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Dylan Thomas: The Collected Letters Volume 2: 1939 1953

Dylan Thomas

2 Reviews

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Biography: general, Diaries, letters & journals, Prose: non-fiction

The second volume of the definitive collection of Dylan Thomas's letters.

Dylan Thomas's letters bring the fascinating and tempestuous poet and his times to life in a way that no biography can.

The letters begin in the poet's schooldays and end just before his death in New York at the age of 39. In between, he loved, wrote, drank, begged and borrowed his way through a flamboyant life. He was an enthusiastic critic of other writers' work and the letters are full of his thoughts on the work of his contemporaries, from T.S. Eliot and W.H. Auden to Stephen Spender and Cecil Day-Lewis.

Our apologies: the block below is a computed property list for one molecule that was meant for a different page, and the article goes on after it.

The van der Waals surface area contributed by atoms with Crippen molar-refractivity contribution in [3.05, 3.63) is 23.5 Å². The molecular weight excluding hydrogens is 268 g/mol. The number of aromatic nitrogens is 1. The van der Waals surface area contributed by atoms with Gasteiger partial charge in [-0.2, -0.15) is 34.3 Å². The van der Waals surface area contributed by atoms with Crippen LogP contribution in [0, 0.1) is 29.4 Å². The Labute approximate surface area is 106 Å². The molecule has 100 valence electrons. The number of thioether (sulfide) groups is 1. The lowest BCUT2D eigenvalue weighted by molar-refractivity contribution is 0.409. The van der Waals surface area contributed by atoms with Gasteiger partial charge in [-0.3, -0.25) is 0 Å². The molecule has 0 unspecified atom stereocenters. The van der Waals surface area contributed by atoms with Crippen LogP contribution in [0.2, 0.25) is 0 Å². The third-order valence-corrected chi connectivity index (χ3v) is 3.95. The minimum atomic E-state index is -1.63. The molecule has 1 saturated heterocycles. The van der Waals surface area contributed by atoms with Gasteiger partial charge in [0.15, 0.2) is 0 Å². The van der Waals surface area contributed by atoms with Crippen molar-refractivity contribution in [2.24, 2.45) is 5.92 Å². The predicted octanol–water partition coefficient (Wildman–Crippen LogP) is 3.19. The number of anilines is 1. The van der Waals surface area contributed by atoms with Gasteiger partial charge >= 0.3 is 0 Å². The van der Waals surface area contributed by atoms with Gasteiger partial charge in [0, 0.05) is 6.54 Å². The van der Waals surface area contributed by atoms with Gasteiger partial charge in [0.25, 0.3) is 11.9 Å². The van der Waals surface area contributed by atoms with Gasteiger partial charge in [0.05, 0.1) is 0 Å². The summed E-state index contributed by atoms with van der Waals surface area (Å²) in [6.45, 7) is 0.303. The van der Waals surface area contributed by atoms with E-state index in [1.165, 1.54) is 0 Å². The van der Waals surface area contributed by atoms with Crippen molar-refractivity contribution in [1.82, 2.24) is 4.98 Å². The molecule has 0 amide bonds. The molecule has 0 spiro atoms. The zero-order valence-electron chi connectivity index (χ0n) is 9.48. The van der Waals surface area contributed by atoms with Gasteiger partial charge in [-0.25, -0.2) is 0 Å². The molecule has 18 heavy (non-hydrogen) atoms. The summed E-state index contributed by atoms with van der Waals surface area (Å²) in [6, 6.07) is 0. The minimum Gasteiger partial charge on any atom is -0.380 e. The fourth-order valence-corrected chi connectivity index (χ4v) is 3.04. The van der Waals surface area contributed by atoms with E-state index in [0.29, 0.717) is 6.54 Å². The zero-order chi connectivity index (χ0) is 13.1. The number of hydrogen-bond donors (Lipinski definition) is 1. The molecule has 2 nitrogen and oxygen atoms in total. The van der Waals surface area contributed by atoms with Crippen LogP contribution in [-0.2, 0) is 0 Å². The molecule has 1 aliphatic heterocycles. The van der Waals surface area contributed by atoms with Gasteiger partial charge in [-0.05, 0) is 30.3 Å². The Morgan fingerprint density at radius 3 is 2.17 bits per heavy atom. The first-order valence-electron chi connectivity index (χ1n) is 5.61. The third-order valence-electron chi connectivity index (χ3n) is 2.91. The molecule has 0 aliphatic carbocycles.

A lifetime of letters tell a remarkable story, each taking the reader a little further along the path of the poet's self-destruction, but written with such verve and lyricism that somehow the reader's sympathies never quite abandon him.

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Praise for Dylan Thomas: The Collected Letters Volume 2: 1939 1953

  • Dylan Thomas's life and letters read like a cry of despair, interspersed with rare moments of happiness in Wales . . . A moving book. The pain is too real, the tragedy too pitiful to leave any reader untouched - Sunday Times

  • His letters are as funny, and nearly as witty, as Oscar Wilde's, and sometimes almost as wise as Keats's - Sunday Telegraph

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Dylan Thomas

Dylan Thomas was born in Swansea on 27 October 1914, the son of a senior English master. On leaving school he worked on the South Wales Evening Post before embarking on his literary career in London. Not only a poet, he wrote short stories, film scripts, features and radio plays, the most famous being UNDER MILK WOOD and A CHILD'S CHRISTMAS IN WALES. On 9 November 1953, shortly after his thirty-ninth birthday, Dylan Thomas died in New York city. He is buried in Laugharne, Carmarthenshire, which had become his main home since 1949. In 1982 a memorial stone to commemorate him was unveiled in 'Poet's Corner' in Westminster Abbey.